Thursday, December 29, 2011

Healthy Hula Hoops: How to Have Healthy Boundaries

Imagine that you and all human beings have a hula hoop around them, just floating in space. In this hula hoop resides your rights as a person, your feelings, your needs, your preferences, your desires as well as your dislikes. In essence, the hula hoop is the physical boundary of your personal space.

Every one is happiest and healthiest when their hula hoops are close to one another, but not touching, just like this:

Unfortunately, in many families and romantic relationships, personal boundaries look more like this:
In the overlapping area lies are great source of confusion. In these relationships, we do not know whose rights are whose, whose feeling are whose, and whose responsibilities are whose. In essence, we lose a part of who we are in the relationship because the boundaries are unclear.

And so when you try to separate yourself from unhealthy boundaries in a relationship, it is common for their to be a strong reaction from the other person, as they are still confused about where your boundaries are.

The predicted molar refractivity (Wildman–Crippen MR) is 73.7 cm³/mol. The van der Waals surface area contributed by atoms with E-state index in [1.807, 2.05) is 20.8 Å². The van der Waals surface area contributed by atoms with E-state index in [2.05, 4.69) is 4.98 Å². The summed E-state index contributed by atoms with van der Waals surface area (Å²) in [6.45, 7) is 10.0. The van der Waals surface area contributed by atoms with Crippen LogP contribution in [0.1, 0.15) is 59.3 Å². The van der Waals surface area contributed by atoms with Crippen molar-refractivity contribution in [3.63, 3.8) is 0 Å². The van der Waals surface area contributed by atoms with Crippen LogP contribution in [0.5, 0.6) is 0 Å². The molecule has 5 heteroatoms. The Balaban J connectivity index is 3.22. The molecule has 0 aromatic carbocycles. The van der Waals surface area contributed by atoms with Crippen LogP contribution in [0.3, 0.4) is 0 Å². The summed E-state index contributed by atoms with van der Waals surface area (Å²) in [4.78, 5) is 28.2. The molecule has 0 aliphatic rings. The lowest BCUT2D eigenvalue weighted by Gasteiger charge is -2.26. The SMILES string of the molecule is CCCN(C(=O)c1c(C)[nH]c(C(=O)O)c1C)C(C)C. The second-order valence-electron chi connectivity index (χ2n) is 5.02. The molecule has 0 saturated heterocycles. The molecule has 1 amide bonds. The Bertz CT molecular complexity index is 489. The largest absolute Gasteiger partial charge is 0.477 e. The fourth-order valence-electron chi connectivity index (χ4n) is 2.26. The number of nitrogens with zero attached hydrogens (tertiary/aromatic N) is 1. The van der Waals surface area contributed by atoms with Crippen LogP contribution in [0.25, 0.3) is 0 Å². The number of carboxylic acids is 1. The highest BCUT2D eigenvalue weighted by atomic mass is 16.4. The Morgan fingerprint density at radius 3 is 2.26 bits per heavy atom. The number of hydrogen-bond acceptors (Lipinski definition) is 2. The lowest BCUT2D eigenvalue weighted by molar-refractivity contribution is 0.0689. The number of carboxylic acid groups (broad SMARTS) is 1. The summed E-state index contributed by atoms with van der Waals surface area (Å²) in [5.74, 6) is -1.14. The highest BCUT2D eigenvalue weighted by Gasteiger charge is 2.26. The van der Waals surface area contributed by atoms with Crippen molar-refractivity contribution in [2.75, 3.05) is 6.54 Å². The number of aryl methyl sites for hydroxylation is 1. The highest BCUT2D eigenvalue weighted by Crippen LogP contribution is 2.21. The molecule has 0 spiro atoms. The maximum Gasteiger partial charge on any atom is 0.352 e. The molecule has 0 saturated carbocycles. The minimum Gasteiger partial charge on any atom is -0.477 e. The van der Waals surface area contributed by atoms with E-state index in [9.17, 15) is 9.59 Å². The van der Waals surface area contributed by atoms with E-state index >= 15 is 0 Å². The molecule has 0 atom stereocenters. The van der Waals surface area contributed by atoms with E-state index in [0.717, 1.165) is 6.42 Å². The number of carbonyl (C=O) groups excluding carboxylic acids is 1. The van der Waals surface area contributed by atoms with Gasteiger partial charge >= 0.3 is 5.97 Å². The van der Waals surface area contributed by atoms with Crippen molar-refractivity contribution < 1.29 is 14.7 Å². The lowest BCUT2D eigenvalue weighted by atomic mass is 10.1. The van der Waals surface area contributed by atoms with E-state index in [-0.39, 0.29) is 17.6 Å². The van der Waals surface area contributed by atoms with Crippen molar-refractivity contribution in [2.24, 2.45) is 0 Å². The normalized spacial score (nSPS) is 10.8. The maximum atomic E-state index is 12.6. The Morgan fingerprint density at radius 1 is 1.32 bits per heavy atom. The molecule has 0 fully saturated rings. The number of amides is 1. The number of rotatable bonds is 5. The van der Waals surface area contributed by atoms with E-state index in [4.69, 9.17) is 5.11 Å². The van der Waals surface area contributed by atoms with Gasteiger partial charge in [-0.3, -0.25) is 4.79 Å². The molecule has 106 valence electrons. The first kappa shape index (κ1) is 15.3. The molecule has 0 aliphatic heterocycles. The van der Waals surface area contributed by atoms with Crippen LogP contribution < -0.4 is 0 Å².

And so, it is your job to education them. Setting boundaries is not about controlling a situation or another person – it is more about honoring and protecting yourself. When you can keep your awareness in your own hula hoop and not jump into someone else's, then you will get to know your boundaries and needs, and be better able to communicate them to others. 

So pay attention and ask yourself the following questions:
  • What do I want/need right now that I am not acting on because of concerns of how my choices will affect other people?
  • Have I communicated my boundary to the other person in a clear, direct way? (eg. I feel angry when you tell me I can't spend time with my friends because I have a right to have friendships outside of this marriage.)
  • Have I set my boundary and stuck to it? Or have I been bullied/guilted back into doing what other people want me to do instead of what I need to do?
  • Do I need to set a stronger boundary in order to protect myself?
It is also important to keep in mind that boundary setting takes practice and you may be not that skilled at it in the beginning. You may struggle with not knowing exactly what being assertive feels like and you may err on either the side of being too passive or too aggressive. Be patient with yourself. Keep in mind that setting boundaries is not necessaryily about drawing lines in the sand and creating ultimatums. It is about speaking your mind authentically, being mindful of other people's boundaries, and respect yourself and others.